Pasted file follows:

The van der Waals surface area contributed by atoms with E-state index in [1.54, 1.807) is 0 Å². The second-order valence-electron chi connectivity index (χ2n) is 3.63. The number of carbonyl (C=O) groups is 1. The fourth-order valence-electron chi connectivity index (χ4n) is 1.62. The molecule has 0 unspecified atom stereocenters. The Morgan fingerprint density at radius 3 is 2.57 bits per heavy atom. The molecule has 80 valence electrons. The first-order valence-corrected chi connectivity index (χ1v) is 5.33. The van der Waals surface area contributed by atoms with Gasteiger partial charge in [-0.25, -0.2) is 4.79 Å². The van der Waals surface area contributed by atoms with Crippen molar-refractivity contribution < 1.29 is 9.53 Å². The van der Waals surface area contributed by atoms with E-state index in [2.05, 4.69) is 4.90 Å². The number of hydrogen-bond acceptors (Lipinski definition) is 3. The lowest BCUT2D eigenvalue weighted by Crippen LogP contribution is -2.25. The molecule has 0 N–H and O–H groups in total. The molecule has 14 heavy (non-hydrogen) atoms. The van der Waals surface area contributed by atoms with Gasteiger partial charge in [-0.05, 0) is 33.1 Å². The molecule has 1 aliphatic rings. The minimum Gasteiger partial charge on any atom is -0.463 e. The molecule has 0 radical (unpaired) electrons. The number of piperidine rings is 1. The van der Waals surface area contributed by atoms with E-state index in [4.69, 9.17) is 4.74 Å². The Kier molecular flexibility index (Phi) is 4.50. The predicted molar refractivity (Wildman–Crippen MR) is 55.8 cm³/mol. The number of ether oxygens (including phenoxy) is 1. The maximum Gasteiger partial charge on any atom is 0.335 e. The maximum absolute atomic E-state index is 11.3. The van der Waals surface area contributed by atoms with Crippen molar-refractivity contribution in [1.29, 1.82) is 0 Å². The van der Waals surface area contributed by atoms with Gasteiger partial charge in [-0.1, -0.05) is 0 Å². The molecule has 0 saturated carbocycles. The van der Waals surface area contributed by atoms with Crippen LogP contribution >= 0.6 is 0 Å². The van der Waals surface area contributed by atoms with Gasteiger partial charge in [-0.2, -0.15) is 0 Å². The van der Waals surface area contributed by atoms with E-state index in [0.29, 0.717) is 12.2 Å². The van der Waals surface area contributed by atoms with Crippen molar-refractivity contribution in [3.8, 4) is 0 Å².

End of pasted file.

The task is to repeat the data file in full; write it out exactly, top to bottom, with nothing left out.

The van der Waals surface area contributed by atoms with E-state index in [1.54, 1.807) is 0 Å². The second-order valence-electron chi connectivity index (χ2n) is 3.63. The number of carbonyl (C=O) groups is 1. The fourth-order valence-electron chi connectivity index (χ4n) is 1.62. The molecule has 0 unspecified atom stereocenters. The Morgan fingerprint density at radius 3 is 2.57 bits per heavy atom. The molecule has 80 valence electrons. The first-order valence-corrected chi connectivity index (χ1v) is 5.33. The van der Waals surface area contributed by atoms with Gasteiger partial charge in [-0.25, -0.2) is 4.79 Å². The van der Waals surface area contributed by atoms with Crippen molar-refractivity contribution < 1.29 is 9.53 Å². The van der Waals surface area contributed by atoms with E-state index in [2.05, 4.69) is 4.90 Å². The number of hydrogen-bond acceptors (Lipinski definition) is 3. The lowest BCUT2D eigenvalue weighted by Crippen LogP contribution is -2.25. The molecule has 0 N–H and O–H groups in total. The molecule has 14 heavy (non-hydrogen) atoms. The van der Waals surface area contributed by atoms with Gasteiger partial charge in [-0.05, 0) is 33.1 Å². The molecule has 1 aliphatic rings. The minimum Gasteiger partial charge on any atom is -0.463 e. The molecule has 0 radical (unpaired) electrons. The number of piperidine rings is 1. The van der Waals surface area contributed by atoms with E-state index in [4.69, 9.17) is 4.74 Å². The Kier molecular flexibility index (Phi) is 4.50. The predicted molar refractivity (Wildman–Crippen MR) is 55.8 cm³/mol. The number of ether oxygens (including phenoxy) is 1. The maximum Gasteiger partial charge on any atom is 0.335 e. The maximum absolute atomic E-state index is 11.3. The van der Waals surface area contributed by atoms with Crippen molar-refractivity contribution in [1.29, 1.82) is 0 Å². The van der Waals surface area contributed by atoms with Gasteiger partial charge in [-0.1, -0.05) is 0 Å². The molecule has 0 saturated carbocycles. The van der Waals surface area contributed by atoms with Crippen LogP contribution >= 0.6 is 0 Å². The van der Waals surface area contributed by atoms with Gasteiger partial charge in [-0.2, -0.15) is 0 Å². The van der Waals surface area contributed by atoms with E-state index in [0.29, 0.717) is 12.2 Å². The van der Waals surface area contributed by atoms with Crippen molar-refractivity contribution in [3.8, 4) is 0 Å².